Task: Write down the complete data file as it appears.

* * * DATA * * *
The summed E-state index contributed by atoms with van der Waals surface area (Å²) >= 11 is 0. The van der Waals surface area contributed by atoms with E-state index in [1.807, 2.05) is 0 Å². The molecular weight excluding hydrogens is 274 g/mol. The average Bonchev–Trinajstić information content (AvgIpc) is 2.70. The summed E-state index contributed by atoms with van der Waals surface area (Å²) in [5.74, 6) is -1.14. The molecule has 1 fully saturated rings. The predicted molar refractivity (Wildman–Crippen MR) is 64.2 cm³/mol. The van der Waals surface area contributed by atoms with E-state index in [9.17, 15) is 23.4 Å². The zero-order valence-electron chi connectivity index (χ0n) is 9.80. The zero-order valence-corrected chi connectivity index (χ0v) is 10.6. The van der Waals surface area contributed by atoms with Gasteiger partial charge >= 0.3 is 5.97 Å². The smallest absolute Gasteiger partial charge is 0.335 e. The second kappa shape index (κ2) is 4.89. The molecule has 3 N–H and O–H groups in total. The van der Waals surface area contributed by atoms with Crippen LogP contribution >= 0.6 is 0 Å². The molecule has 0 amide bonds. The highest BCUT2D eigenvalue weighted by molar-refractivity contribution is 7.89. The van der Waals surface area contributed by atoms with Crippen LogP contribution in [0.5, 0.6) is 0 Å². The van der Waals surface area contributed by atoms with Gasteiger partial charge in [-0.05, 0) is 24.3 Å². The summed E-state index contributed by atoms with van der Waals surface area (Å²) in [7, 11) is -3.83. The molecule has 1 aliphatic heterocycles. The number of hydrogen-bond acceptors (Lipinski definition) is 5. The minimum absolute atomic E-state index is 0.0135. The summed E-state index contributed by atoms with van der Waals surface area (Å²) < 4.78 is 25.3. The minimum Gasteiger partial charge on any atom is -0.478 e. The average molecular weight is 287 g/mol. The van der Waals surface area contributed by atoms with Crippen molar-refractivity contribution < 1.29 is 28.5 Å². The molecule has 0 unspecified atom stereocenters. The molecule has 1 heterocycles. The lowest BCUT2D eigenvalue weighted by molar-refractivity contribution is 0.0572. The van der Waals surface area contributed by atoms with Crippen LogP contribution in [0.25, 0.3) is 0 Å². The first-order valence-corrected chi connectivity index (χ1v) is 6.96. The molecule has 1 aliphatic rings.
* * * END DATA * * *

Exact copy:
The summed E-state index contributed by atoms with van der Waals surface area (Å²) >= 11 is 0. The van der Waals surface area contributed by atoms with E-state index in [1.807, 2.05) is 0 Å². The molecular weight excluding hydrogens is 274 g/mol. The average Bonchev–Trinajstić information content (AvgIpc) is 2.70. The summed E-state index contributed by atoms with van der Waals surface area (Å²) in [5.74, 6) is -1.14. The molecule has 1 fully saturated rings. The predicted molar refractivity (Wildman–Crippen MR) is 64.2 cm³/mol. The van der Waals surface area contributed by atoms with E-state index in [9.17, 15) is 23.4 Å². The zero-order valence-electron chi connectivity index (χ0n) is 9.80. The zero-order valence-corrected chi connectivity index (χ0v) is 10.6. The van der Waals surface area contributed by atoms with Gasteiger partial charge >= 0.3 is 5.97 Å². The smallest absolute Gasteiger partial charge is 0.335 e. The second kappa shape index (κ2) is 4.89. The molecule has 3 N–H and O–H groups in total. The van der Waals surface area contributed by atoms with Crippen LogP contribution >= 0.6 is 0 Å². The molecule has 0 amide bonds. The highest BCUT2D eigenvalue weighted by molar-refractivity contribution is 7.89. The van der Waals surface area contributed by atoms with Crippen LogP contribution in [0.5, 0.6) is 0 Å². The van der Waals surface area contributed by atoms with Gasteiger partial charge in [-0.05, 0) is 24.3 Å². The summed E-state index contributed by atoms with van der Waals surface area (Å²) in [7, 11) is -3.83. The molecule has 1 aliphatic heterocycles. The number of hydrogen-bond acceptors (Lipinski definition) is 5. The minimum absolute atomic E-state index is 0.0135. The summed E-state index contributed by atoms with van der Waals surface area (Å²) < 4.78 is 25.3. The minimum Gasteiger partial charge on any atom is -0.478 e. The average molecular weight is 287 g/mol. The van der Waals surface area contributed by atoms with Crippen molar-refractivity contribution < 1.29 is 28.5 Å². The molecule has 0 unspecified atom stereocenters. The molecule has 1 heterocycles. The lowest BCUT2D eigenvalue weighted by molar-refractivity contribution is 0.0572. The van der Waals surface area contributed by atoms with Crippen LogP contribution in [0.25, 0.3) is 0 Å². The first-order valence-corrected chi connectivity index (χ1v) is 6.96. The molecule has 1 aliphatic rings.